The Trailering Guys
Who You Calling "Wide Load"?
I'm considering a boat with a 10'6" beam. Can you provide me with info for obtaining the permits so that I may legally tow in Florida? How much will the permit or permits cost? Is this a one-off application, or does it have to be renewed yearly? The LOA is 31 feet, and the dry weight is 10,500 lbs.
Ted: The maximum dimensions of your towing configuration in Florida, without a permit, are 65 feet in length for both the vehicle and trailer, 8'6" wide, and 13'6" high. You can find information on the permit requirements and fees online at: www.fdotmaint.com/Permit. BoatUS members can also get assistance from Mercury Permits, plus a 30-percent discount at www.mercurypermits.net/boatus-members
I'm replacing the tires on my tandem-axle trailer. Is it a good idea to have the new tires balanced? The tire dealer says it's not necessary.
Ted: I've heard arguments for both sides. If you're going highway speeds, especially with larger tires, I would balance them. It doesn't cost much and I can't help but think that by having a smoother rotating tire and rim assembly, they will last longer. Bouncing up and down excessively has the potential to break down sidewalls and the general tire construction. Some will argue that the tires will dry rot before they wear out, but I'm just not buying it.
What's Jerking Me Around?
I've bought a new Glastron GXL 205 with dual-axle trailer and surge brakes but noticed a jerk when accelerating from a stop. I had similar experiences with my other boats but not to this degree. I know that if this jerk is in the receiver/hitch, there is a product to take up the slop in the hitch and/or hitch pin. Do you know where I can get it?
My other concern is that the slop could be in the surge brakes. If this is the case, is there a fix? My wife pictures the back end of the truck or the front of the boat being torn free in some cartoon-type scenario.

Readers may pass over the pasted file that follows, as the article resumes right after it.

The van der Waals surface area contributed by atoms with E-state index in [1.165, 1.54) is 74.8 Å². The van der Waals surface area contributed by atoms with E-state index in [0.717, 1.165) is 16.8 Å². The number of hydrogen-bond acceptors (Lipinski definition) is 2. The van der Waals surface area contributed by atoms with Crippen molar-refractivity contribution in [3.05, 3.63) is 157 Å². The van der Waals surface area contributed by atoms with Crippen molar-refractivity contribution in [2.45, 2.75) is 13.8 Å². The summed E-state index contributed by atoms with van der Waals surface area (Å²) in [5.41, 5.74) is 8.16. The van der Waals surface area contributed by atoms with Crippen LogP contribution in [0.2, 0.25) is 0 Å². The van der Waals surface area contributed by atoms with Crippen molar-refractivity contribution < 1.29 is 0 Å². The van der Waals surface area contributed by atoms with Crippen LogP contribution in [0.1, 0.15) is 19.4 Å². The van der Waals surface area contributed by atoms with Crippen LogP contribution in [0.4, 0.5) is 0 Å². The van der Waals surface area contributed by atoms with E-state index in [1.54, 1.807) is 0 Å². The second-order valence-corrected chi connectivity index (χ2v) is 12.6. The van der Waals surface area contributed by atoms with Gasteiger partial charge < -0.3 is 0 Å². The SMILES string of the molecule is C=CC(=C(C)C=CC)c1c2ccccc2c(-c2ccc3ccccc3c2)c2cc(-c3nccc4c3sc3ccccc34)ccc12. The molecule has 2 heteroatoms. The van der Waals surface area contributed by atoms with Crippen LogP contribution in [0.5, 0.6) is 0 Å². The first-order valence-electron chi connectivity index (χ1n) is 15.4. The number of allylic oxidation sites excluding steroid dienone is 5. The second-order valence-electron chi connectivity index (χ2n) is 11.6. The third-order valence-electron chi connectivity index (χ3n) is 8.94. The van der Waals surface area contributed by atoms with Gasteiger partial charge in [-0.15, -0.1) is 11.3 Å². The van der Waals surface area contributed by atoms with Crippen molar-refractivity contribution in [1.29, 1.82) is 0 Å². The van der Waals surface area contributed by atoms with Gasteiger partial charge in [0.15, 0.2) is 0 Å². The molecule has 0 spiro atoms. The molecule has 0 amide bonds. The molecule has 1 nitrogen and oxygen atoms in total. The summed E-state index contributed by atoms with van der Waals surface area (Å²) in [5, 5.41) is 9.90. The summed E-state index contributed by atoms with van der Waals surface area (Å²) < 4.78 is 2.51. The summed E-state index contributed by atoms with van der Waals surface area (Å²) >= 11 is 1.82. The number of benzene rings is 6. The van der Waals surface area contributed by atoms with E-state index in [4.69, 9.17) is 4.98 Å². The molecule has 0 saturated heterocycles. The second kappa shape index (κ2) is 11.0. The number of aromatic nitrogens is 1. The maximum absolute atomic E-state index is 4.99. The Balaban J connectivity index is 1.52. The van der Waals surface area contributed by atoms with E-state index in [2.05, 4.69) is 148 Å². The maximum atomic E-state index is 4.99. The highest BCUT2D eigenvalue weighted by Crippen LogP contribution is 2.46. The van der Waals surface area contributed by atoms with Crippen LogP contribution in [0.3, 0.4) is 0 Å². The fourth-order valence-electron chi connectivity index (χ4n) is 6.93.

Ted: You can obtain a cushioned hitch pin through your local U-Haul dealer for around $20. You may want to get one regardless. If it is the brake actuator, and in your case it sounds like it may be, your first step should be to bleed the system. If you're unfamiliar with the trailer's history and maintenance, you may want to run through the entire system: Check the brakes for wear, check the brake lines and fittings for leaks, change and bleed the brake fluid, check the actuator for leaks around the master cylinder plunger, and replace the brake fluid reservoir cap.
Jack Of All Trades?
I have a 2003 Shoreland'r tandem-axle trailer. What is the best way to jack up a trailer to remove a tire or replace a bearing? Is a car jack safe to use? Or should I use a different kind of jack?
Ted: The first thing to consider is the weight of the loaded trailer and the capacity of the jack. Next, you will have to see if you have the clearance under your axle to insert the jack. Many folks carry a small floor jack that is rated for the job. Place the jack under the axle and as close to the edge as possible. Keep in mind most axles are hollow and may rust from the inside out, causing weakening. If the pad of your jack isn't very large, place a block of wood underneath the axle to spread the load across the jack pad. Avoid using your trailer's frame as a jack point. You might bend/twist the frame. With a tandem-axle trailer, you could carry a small ramp that you could drive up onto with the good tire, giving you the clearance necessary to change your flat.
Stop Spinning Your Wheels
My tires spin when I try to pull the boat out of the water. The ramp has no grooves in it and I was wondering if you have any advice to make this easier?
Dustin: Try to be conscious when distributing the weight inside the boat before you pull out of the water. Any weight in the front of the boat can help. Also, when you put your vehicle in gear, make sure you are using the lowest gear offered. If the vehicle is automatic, use first gear, and if it's manual you may actually try second gear to get more traction to your rear axle. When all else fails, get the family and all your friends in the back of the pick-up or in the front of the boat.
— Published: Summer 2013
Got A Question?
Ask The Trailering Guys
Ted Sensenbrenner, of the BoatUS Foundation for Boating Safety and Clean Water, has been pulling, fixing, and studying boat trailers for years. Dustin Hoover, of Legendary Trailer Repairs (www.legendarytrailers.com), is a service provider for BoatUS TRAILER ASSIST in the Annapolis, Maryland, area. Between them, they're familiar with almost everything that can go wrong with a boat trailer and are ready to answer your questions. Email Trailering@BoatUS.com; or go to www.BoatUS.com/Ask